“This man deserves to have You do this for him because he loves our nation and has built our synagogue!” He may be a Roman, but he’s demonstrated that he loves our nation and our God as surely as Rahab hiding the spies or Jael taking a tent peg to Sisera. You can do this without compromising Your Messiah-hood.

There may be an element of works mentality here on the part of at least the elders who come to Jesus asking Him to do this. I’ve heard it said that this shows that they thought that it was the man’s works of building the synagogue and loving Israel that made him merit Jesus’ help. It could be, but it doesn’t have to be. And in either case, it is evident from what follows that the centurion himself was under no illusions in this regard. All the giving to build the synagogue that the Bible records that he had done was done out of pure love for God, not to try and make God love him. God loves him anyway, whatever he does or doesn’t do. This is what “unmerited favour” means.

Jesus agrees to go to him, but while he’s still some way from the house, the centurion sends a messenger, with the message that has prompted so many thoughts and interpretations.

“Lord, I don’t deserve to have You come under my roof. Just say the word, and my servant will be healed. I myself am a man under authority, with soldiers under me. I tell this one ‘go’ and he goes. I tell that one ‘come’ and he comes. I tell my servant ‘do this’ and it is done.”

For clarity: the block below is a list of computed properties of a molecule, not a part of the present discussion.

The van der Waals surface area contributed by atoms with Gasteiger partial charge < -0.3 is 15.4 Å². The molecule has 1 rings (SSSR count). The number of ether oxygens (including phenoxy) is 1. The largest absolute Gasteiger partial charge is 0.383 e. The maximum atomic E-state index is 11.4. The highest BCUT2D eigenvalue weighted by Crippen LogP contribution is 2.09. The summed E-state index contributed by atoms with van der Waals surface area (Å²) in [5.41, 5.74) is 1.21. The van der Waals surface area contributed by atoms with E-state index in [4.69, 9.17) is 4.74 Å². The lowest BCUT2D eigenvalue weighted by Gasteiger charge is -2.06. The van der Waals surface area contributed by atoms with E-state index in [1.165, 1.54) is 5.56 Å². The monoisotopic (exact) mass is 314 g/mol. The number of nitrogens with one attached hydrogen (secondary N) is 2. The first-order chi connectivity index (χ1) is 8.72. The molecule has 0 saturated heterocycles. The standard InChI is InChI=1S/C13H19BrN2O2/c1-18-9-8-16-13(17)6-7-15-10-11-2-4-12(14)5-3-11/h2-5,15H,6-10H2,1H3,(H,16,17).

I know I’ve done nothing that should merit Your special favour. I didn’t build the synagogue just to earn points with You. But if You want to do this, just say the word, and I know it will be done.

I know that no mere man has the authority You do to heal diseases and cast out demons. That authority is God’s, and He exercises it in You. And the reason I know this is that my authority isn’t my own, either; it comes from above. That’s the reason I can just issue a command to my men and have them do it. They are being commanded by the Roman Army, not just me. If it was just me in my own self I’d have to stand over them to make sure it was done, but it isn’t. To my men, I embody the Army. It’s the Army issuing the commands. Just say the word, because I know that it’s the same as God saying the word. You embody Him; He acts through You.

It really is an extraordinary demonstration of faith, not just that Jesus could heal at a distance but in Who Jesus is.

Somehow this Roman had stumbled into faith that Jesus is God before even the Twelve had got there. No wonder even Jesus is amazed!